To Andrew above, re freebies on KDP-S: Exactly -- especially when you can create coupons any time at Smashwords, LOL.

To Robert above: I have talked with many eReader users over the course of time. Many of them use readers with ePub technology (vs. .mobi). All of them (and as my reader uses ePub technology, I should include myself here, really, and say "all of us") find the KDP Select program to be a slap in the face, because the message received from authors who go this route is "We don't want you in our audience." And then there is the discoverability issue *again.*

If someone who uses an ePub reader cannot find your book in the format they use, it doesn't matter how much marketing you do; there is no discoverability. Are you willing to trade that for a bunch of freebie downloaders who may never read your book? I know people who got Kindles for the winter holidays who tell me they have downloaded hundreds and hundreds of books without paying a dime ... and that they don't think they'll read most of them.


message 19: by Josh (new)

Josh Stallings | 1 comments Great subject. For years I felt legacy publishing houses where too driven by sales and next bock-buster mentality. As apposed to building careers of good writers. And the after I started publishing books that I had spent years to perfect - was gripped by the desire to put out as much product as possible, get my numbers up, check my stats every hour. What I have discover for myself is, that what ever my goal might be, I can only write edit, edit again, edit one more time, get notes from several editors and edit again, so quickly. Sad fact is it takes me over a year to get a novel correct.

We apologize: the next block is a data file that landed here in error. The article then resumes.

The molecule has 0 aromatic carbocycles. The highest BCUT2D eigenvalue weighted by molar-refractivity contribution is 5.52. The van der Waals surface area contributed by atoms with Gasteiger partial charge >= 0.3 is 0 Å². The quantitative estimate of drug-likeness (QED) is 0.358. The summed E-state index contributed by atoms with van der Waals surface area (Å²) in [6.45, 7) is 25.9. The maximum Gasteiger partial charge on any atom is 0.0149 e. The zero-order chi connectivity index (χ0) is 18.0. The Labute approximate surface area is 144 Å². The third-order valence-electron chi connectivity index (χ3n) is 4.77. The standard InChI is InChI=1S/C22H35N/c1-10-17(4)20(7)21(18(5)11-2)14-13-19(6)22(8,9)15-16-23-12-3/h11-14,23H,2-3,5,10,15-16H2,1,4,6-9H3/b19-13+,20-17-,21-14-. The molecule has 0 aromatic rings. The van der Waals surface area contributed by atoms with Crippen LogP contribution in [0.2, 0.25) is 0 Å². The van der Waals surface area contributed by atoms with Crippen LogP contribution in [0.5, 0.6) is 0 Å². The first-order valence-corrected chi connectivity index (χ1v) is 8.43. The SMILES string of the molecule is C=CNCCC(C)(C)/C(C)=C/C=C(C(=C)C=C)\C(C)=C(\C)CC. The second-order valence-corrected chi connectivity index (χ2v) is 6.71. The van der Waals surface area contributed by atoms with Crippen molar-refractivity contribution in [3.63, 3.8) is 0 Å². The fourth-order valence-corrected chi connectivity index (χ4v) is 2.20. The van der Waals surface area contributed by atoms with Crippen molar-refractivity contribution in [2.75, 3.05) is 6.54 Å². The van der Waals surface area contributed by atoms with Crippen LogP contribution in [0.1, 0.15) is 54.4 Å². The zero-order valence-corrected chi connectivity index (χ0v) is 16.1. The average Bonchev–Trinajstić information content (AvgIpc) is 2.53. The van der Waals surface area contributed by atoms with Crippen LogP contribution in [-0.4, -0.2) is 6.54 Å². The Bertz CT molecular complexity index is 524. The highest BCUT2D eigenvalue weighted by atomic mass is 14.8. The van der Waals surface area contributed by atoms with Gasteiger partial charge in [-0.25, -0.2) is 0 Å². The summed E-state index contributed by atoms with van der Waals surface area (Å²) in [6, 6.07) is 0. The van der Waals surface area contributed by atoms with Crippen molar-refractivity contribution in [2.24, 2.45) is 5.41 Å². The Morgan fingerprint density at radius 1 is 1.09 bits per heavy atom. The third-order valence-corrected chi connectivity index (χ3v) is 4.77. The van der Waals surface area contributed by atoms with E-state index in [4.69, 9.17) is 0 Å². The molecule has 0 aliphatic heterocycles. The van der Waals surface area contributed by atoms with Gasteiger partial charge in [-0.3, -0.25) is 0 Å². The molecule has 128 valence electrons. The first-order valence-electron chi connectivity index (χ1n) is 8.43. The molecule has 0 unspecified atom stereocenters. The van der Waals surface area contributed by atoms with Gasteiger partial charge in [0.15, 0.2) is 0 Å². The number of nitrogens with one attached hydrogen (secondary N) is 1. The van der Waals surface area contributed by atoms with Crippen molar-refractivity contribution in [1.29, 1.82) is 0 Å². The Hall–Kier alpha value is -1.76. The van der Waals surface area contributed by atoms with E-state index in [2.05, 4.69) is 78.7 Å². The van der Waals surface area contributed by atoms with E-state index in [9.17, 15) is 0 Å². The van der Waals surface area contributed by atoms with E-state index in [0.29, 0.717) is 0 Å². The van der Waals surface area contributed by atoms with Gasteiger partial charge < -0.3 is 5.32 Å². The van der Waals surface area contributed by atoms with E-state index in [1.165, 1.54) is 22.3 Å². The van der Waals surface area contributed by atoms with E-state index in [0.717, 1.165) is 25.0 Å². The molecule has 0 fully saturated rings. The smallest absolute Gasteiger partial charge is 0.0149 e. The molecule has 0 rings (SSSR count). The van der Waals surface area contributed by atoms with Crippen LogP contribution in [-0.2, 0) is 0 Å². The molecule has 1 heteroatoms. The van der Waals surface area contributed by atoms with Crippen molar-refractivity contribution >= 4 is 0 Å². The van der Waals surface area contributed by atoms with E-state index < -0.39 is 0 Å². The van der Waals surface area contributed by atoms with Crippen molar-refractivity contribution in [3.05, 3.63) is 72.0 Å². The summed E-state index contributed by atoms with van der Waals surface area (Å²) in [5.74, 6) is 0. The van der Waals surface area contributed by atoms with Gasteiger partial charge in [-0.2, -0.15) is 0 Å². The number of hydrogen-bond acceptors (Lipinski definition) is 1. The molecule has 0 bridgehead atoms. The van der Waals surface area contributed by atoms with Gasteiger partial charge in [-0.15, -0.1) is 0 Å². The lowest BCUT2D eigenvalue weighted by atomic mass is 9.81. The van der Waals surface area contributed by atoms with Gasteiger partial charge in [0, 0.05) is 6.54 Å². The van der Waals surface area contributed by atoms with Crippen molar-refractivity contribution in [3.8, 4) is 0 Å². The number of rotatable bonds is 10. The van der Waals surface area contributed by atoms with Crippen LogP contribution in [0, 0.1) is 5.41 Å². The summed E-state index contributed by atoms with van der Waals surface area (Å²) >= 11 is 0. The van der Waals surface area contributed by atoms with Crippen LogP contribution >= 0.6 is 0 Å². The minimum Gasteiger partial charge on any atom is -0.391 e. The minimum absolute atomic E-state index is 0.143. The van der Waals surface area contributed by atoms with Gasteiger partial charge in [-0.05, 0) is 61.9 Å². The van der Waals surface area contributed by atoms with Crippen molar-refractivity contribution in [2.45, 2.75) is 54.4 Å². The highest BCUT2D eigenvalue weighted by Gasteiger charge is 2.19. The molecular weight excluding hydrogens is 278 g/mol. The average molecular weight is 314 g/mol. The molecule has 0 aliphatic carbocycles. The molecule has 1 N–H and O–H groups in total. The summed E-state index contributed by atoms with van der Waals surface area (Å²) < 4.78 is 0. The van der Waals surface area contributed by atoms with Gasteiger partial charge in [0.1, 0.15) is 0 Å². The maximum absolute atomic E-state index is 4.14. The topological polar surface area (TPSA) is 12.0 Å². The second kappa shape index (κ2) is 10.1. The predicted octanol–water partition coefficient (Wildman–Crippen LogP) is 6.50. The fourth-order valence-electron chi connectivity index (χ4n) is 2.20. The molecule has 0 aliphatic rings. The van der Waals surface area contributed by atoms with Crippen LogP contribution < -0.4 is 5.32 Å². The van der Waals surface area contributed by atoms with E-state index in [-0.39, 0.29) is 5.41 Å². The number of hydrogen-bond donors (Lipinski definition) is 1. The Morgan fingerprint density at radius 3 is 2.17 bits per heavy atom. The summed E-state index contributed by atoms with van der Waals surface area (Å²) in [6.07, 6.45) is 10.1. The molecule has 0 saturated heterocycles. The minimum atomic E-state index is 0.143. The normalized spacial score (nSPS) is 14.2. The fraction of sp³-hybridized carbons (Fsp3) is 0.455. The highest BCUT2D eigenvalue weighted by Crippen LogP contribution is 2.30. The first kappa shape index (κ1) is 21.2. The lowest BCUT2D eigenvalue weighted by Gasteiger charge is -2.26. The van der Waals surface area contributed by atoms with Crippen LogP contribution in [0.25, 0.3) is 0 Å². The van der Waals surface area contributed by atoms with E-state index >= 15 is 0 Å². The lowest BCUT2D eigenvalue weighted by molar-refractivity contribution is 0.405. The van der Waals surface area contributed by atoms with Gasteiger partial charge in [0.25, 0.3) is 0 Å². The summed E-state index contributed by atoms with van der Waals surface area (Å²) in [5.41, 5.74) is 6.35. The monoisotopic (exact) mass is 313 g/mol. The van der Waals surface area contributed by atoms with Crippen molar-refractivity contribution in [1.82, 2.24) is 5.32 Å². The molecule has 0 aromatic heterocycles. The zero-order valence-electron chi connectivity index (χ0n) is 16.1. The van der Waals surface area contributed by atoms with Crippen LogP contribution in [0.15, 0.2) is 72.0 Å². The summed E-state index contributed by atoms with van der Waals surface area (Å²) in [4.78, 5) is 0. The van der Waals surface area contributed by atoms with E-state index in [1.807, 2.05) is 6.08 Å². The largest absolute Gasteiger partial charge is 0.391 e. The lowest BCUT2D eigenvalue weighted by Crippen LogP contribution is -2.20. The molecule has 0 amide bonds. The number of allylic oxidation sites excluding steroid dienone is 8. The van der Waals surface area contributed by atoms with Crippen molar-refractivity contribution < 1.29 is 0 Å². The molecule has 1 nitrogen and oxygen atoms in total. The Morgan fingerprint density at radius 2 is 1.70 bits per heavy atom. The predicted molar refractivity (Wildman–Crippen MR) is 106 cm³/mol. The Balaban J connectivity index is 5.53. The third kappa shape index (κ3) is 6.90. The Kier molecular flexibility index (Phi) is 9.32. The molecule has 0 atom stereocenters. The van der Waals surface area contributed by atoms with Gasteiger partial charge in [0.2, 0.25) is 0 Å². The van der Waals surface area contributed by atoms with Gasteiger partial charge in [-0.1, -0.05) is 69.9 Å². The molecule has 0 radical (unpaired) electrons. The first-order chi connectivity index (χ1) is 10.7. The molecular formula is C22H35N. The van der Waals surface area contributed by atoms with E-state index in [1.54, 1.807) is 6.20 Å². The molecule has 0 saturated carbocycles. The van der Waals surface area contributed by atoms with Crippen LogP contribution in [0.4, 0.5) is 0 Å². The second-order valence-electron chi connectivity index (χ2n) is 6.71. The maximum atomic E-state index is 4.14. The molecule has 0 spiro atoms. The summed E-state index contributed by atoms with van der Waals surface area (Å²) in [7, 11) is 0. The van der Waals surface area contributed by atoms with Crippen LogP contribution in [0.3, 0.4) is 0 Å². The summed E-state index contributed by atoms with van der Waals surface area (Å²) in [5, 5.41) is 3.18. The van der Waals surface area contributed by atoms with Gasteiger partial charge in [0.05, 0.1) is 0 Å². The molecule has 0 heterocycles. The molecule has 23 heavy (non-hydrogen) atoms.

I have had to take the long view to marketing my work. What I have decided is that it may take the next ten years before I, if lucky, get close to selling in numbers large enough to help pay the bills. But what I am doing is building a brand. I can't put anything out with my name on it until I am sure it is the best I know how to write it.

It seems that book sales are ultimately driven by readers talking to readers. The only way to get that is to write the best book we can and hope it connects with readers. Long way around to say, yep I agree.


message 20: by Steph (last edited Jun 11, 2012 03:41PM) (new)

Steph Bennion (stephbennion) | 166 comments Gail wrote: "I agree with Steph that the HC site Authonomy is a great place to find valuable feedback from other writers..."

Yes, I forgot to mention that you need to join one of the writers' groups to get proper, serious feedback. I write sci-fi, but there's a discussion forum for most genres.


message 21: by Andrew (new)

Andrew Chamberlain (AndyChamberlain) | 48 comments Steph

I'd be interested in finding a writers group for sci-fi - where is this group that you belong to?

Thanks

Andy


message 22: by Steph (new)

Steph Bennion (stephbennion) | 166 comments Andrew wrote: "I'd be interested in finding a writers group for sci-fi - where is this group that you belong to?"

Hi Andy - It's the 'SF42' group on the Authonomy website forums (http://www.authonomy.com/forums/) - you can find it at: Forum -> Book Genre Message Boards -> Science Fiction -> Sci Fi Critique Group 2.0 SF42 . Moderator Ross is also a Goodreads author.